The Wall Street Journal's Nicholas Zamiska is back with a story on some old-school anti-virals that may be coming back into play. Others have commented as well we might be too reliant on Tamiflu, given the possibility of resistance.

ProMed with OIE reports from seven countries.

Bird vaccination is gaining acceptance, and spreading outside of Asia.

China says it is working hard to prevent spring outbreaks.

The Fed has told US banks to prepare for a pandemic.

DEFRA (UK) is looking more closely into the science of feline infection.

Santa Clara County (CA)'s area health director does a Q&A for local readers on the bird flu.

Q What can county residents do to prepare?

A We want people to understand the common elements of infection control: covering your coughs, staying home when sick, not sending kids to school when they're sick, washing hands. We're recommending keeping a two-week supply of food, water and medications in the house, along with face masks, gloves and disinfectants.

Australian TV wonders if Hungary hasn't stolen the act of rich countries with its human bird flu vaccine.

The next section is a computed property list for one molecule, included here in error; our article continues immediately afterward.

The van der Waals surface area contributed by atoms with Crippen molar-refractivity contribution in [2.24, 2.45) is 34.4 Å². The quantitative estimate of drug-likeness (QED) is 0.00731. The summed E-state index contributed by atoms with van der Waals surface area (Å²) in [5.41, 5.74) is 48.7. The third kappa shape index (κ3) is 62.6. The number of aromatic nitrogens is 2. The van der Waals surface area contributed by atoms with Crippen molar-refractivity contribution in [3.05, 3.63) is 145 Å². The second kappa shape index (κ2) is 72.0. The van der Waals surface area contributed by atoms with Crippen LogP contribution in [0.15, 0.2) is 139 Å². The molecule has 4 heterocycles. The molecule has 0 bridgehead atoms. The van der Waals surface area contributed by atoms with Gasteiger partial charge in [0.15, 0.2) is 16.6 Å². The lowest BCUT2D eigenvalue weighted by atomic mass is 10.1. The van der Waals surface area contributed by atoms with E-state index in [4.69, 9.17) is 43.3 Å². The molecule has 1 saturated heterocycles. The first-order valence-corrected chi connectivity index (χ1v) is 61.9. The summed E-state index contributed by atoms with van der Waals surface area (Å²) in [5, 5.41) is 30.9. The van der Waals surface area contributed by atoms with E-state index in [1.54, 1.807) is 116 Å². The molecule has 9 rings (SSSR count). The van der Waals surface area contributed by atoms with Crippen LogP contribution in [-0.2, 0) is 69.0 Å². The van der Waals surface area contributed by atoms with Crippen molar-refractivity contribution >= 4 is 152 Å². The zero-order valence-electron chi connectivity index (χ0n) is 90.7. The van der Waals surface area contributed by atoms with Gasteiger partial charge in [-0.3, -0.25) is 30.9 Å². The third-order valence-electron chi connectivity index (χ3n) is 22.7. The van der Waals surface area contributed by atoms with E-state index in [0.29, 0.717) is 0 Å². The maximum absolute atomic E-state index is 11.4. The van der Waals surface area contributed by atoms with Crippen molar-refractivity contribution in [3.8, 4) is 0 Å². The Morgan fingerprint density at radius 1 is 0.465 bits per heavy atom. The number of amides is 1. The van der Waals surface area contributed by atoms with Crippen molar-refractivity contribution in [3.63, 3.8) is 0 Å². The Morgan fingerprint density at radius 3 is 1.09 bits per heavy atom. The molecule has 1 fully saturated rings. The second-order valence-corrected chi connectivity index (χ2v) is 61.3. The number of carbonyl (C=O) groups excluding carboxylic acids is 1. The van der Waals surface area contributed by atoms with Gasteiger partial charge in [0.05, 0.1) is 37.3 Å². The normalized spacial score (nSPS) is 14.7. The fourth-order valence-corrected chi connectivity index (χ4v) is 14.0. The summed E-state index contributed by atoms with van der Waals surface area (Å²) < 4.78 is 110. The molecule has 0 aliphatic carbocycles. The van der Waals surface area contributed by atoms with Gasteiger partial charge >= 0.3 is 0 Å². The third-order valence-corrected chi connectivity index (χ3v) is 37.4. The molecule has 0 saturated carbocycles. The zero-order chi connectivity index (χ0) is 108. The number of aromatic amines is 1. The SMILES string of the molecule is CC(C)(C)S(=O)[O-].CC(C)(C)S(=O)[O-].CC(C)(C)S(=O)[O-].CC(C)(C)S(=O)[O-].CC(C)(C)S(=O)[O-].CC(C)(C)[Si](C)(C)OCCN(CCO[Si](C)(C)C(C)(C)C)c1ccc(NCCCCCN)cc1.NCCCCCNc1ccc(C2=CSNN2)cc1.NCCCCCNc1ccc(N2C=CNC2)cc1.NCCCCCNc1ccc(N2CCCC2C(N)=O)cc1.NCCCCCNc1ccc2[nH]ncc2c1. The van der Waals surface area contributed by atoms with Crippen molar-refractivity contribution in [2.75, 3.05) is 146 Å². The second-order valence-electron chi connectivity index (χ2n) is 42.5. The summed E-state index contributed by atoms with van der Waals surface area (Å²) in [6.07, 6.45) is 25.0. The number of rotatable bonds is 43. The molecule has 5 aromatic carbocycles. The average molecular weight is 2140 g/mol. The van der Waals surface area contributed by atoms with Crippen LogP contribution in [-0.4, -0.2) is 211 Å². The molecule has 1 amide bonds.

The University of Iowa is involved in research to test additives (adjuvants, I assume) in vaccines.

Tamiflu is back in ordinary Canadian pharmacies.

Wisconsin holds pandemic planning summit, declares itself to be a "national leader."

Tuesday, March 14, 2006

March 14 Flu Update

Things appear to be serious in Azerbaijan. Three women are dead and WHO is saying that their tests are apparently reliable. They are 17-21. Two other deaths have pending results, including a family member of one of the dead girls. (These push death toll over 100).

Helen Branswell on the case. She notes there are 12 other suspect cases...also, despite family "clusters," there appear to be no cases among health care workers.

Newsweek on the Azerbaijani cases.

Finally, CIDRAP on Azerbaijan.

Bird flu is back in India.

ProMed on India, and more suspected bird cases in Romania.

H5 is confimed in Afghanistan. N1 is still being considered.

Effect Measure on the continued spread of the virus, and his view of where the US government's priorities are.

Losses to the poultry industry in India continue to mount.

US AgSec Mike Johans says US treats bird flu as "inevitable."

The Dutch are starting their long-delayed bird vaccination program, which is voluntary.

Novavax stock is benefitting from kinds words for its vaccine from an analyst. Clearly, many people are looking for the right investment angle on the pandemic.

More on the flu in North America by Spring.

Last summer, researchers collected samples from about 6,000 birds that travel between Asia and Alaska to test for H5N1 infection. About 10 percent of the birds had a low-level strain of the virus that usually doesn't kill, but could mutate into the lethal version at any time.